In an odd research paper announced today, scientists claim that global warming does not cause intensified El Niños, or disruptive weather systems. But strong El Niños like the one brewing in the Pacific right now are linked to flu pandemics.
Texas A&M oceanographer Benjamin Giese has just completed extensive research into the 1918-19 El Niño, which computer simulations demonstrate to be as intense as ones that blew through the Pacific in the early 1980s and late 1990s. Previously, it was believed that these recent, intense El Niños, which caused hurricanes and droughts throughout the Pacific region, were caused by global warming. Giese says this clearly isn't the case, since the intense 1918 El Niño was not affected by climate change.
Weirdly, however, he draws a connection between this intense El Niño and the 1918 flu epidemic, which killed up to 100 million people across the globe. That epidemic, dubbed the "Spanish Flu," was caused by the H1N1 virus that today we call Swine Flu and fear may blow up into another pandemic that makes the 1918 experience look gentle.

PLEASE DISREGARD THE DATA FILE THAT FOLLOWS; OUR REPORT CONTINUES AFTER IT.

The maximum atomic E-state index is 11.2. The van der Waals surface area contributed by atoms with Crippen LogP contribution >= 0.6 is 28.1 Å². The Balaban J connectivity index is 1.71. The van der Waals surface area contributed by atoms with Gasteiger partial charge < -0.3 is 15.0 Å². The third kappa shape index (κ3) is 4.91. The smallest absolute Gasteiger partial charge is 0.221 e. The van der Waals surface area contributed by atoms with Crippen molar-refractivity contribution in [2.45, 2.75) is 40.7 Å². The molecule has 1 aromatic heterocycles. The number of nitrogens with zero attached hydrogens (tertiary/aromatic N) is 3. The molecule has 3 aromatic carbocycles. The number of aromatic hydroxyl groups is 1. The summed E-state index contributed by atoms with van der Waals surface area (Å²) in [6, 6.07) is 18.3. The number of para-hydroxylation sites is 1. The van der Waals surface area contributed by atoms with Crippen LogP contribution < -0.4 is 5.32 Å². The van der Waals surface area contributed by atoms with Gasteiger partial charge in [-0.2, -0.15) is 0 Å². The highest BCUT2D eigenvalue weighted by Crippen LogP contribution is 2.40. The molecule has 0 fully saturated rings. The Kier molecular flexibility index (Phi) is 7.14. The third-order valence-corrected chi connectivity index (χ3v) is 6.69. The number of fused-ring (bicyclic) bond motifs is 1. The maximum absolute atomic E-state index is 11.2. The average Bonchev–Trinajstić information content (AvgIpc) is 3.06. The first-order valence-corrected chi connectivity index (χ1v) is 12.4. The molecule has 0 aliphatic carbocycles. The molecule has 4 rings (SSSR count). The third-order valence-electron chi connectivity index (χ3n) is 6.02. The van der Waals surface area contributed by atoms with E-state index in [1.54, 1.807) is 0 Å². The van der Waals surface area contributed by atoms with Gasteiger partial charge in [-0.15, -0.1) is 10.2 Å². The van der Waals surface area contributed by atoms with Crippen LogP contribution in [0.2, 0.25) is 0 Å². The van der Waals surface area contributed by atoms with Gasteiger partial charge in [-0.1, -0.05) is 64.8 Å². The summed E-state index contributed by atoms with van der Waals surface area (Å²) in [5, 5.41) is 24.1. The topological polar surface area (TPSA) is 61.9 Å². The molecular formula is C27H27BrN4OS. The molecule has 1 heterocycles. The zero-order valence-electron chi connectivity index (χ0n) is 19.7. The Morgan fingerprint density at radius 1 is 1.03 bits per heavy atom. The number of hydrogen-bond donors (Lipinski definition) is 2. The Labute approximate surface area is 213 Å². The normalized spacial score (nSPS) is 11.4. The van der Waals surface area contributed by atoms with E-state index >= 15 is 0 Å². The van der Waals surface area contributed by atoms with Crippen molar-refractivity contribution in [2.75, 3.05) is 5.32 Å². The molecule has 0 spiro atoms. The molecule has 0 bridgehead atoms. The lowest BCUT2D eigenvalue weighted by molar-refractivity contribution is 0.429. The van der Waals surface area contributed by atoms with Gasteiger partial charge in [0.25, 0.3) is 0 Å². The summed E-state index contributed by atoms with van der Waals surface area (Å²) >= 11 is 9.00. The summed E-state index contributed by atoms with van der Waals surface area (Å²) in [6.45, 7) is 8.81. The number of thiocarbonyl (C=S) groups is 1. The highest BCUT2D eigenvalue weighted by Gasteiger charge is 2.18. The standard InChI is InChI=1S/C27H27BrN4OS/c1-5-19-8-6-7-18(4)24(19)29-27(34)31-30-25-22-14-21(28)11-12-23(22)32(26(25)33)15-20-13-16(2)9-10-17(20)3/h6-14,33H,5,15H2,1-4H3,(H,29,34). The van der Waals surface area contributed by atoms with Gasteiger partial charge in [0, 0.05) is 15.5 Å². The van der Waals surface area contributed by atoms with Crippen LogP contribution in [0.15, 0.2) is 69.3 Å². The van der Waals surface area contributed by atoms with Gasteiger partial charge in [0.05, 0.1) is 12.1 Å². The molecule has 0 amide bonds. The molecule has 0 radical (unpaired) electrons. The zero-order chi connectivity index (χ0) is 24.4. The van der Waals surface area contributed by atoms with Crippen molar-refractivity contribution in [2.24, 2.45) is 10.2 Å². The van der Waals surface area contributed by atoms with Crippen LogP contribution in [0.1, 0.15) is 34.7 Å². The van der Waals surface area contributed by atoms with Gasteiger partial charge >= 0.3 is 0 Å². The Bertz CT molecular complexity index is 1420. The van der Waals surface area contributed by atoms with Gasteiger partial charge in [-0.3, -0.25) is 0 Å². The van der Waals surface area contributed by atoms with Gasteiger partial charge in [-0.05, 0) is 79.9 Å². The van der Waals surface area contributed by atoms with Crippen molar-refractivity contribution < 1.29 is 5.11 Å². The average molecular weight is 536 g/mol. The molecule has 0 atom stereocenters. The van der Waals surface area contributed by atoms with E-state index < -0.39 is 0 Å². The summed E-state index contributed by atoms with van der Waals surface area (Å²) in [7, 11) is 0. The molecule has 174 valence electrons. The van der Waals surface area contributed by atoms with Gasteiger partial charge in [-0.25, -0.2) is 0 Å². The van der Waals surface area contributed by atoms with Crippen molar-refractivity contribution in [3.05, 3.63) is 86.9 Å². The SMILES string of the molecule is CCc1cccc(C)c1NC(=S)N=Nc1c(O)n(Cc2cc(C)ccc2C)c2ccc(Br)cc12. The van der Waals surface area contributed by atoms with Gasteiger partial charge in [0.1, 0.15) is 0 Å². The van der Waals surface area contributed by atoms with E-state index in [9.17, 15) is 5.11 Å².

It's not clear why he thinks that there's a connection between the 1918 El Niño and flu, other than pure chronology. He says the drought in India, caused by El Niño, might have contributed to the flu deaths. And there's a hint in a release about his research that it might have to do with the low temperatures in North America caused by the El Niño situation.
Honestly it sounds a lot like divination to me - if El Niño is bad, it means we'll have a pandemic! Really? But what about the fact that last time we had an El Niño, we didn't have a super-slick system for dispensing vaccines (which reminds me - get your freakin flu shot).
You might say that Giese is just suggesting a link between the two events, but not a causal connection. But if that's the case, what exactly is his point? Either the link is causal, because El Niño made the pandemic worse; or the link is not causal, in which case deaths from El Niño were unrelated to deaths from H1N1. The release about Giese's work from Texas A&M feels like a shameless effort to create sensationalistic headlines. Especially when the authors of the release include this gem:
Could the events of 1918 be a harbinger of what might occur in 2009?
Um, hi. "Harbinger" is not a scientific concept.
Giese research will be published in a forthcoming issue of Bulletin of the American Meteorological Society.